Cathy Della Lucia
Cathy Della Lucia (b. 1989 South Korea) is a Boston-based artist working predominantly in sculpture, ceramics and installation. She received a BA in studio art at Xavier University and MFA in sculpture from Boston University.
Her work considers the role of objects, the body and raw material as systems and vessels that carry, conceal, conduct and connect. She uses modularity as a medium to explore ideas of unbelonging, identity construction, and the fetishization of human labor. Her practice is deeply focused on touch and material sensibility as a way of connecting with Korean traditions of craft and collaborating with familiar materials that are collected from the excess waste of local craftsmen, furniture builders and home construction.
Della Lucia has exhibited work at Abigail Ogilvy Gallery (Boston, Massachusetts), Piano Craft Gallery (Boston, Ma), Able Baker Gallery (Portland, Maine), Ara Art Center (Seoul, Korea), Sang Myung Gallery (Seoul, Korea), Miseul Segye Gallery (Seoul Korea), Art Copenhagen (Copenhagen, Denmark). She has completed residencies at Vermont Studio Center and The Blue House (Dayton, OH). She has an upcoming exhibition at Radial Gallery of the University of Dayton in the fall of 2023. Della Lucia is an assistant professor of sculpture at Boston College.
I define my practice through touch, labor, impulse, and damage control. The only constants in my studio are: something will need to be fixed, something will be lost, and I will regret gluing those things together. The chaos of thought, tool, action and raw material is structured only by hyper-focus on material intimacy and interest craft tradition and its ties to my biological, adoptive, and gender-based identity.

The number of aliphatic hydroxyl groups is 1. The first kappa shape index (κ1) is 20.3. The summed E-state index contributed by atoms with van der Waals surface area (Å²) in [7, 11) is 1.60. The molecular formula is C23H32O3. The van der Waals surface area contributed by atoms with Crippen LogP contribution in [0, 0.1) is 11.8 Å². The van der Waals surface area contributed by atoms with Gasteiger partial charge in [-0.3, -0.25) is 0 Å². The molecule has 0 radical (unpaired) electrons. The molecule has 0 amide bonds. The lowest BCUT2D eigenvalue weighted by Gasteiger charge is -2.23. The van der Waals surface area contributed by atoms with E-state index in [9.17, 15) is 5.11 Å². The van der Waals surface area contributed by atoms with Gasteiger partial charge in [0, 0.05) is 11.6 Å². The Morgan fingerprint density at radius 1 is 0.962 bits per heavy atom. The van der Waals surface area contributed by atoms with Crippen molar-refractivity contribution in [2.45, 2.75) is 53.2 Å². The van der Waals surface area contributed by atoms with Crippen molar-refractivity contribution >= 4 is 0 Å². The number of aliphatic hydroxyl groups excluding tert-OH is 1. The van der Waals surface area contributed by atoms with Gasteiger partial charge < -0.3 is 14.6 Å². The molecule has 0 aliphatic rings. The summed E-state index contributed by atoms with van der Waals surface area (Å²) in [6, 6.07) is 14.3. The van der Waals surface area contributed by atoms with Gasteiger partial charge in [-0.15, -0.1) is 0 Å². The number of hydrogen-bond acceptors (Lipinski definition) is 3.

I choose to work with materials that can withstand touch at its most aggressive and sensitive to the delicate. I am drawn to the familiarity of clay and wood histories in everyday spaces and their roles as objects of protection, desire, productivity, and violence. Through shaping, carving and sanding, I am negotiating with the material to remember my touch. Material investigation informs ideas of my own connection to labor as a measure of value, privilege to create, and object permanence in an increasingly digital and impersonal culture.
Attention is a rare commodity. The absence of attention is its most tangible form. It is most abundant when it is directed towards the wrong thing. In my experience, that takes the form of a peculiar but familiar object, a shoddy DIY fix, an awkward-overly-specific device, and a quirky habit between thing and human. Using this as inspiration, I am interested in creating tangible form out of the void of attention by devoting space and time to explore the strange fragments of these objects and their idiosyncrasies.
Abstraction is less a pursuit and more of a consequence of material translation, attention to tactility, and the focus of modularity over familiarity. As the fragmented parts accumulate, modularity between part and the whole takes precedence over loyalty of the original object. The significance of the sculpted object is defined by what it is doing — how it is affecting, supporting, and responding to another — rather than what it resembles.
Modularity is the solution to embracing error and allowing for fluctuation of focus. Using furniture joinery techniques and tension, I am able to create forms with bodily presence using only small, scrap material that can be easily disassembled and reassembled, and most importantly, moved and manipulated on my own. The work is built to come apart. It is made with the idea that it will need to change.
The avoidance of permanent joinery is a rejection of certainty and commentary about the spatial, material, and stereotypical constraints at play as the artist. By exposing the joinery and leaving some voids unfilled, I seek to consider the less than obvious types of joints — haphazard, temporary or secure — that make up our own constructions of identity and perception of wholeness.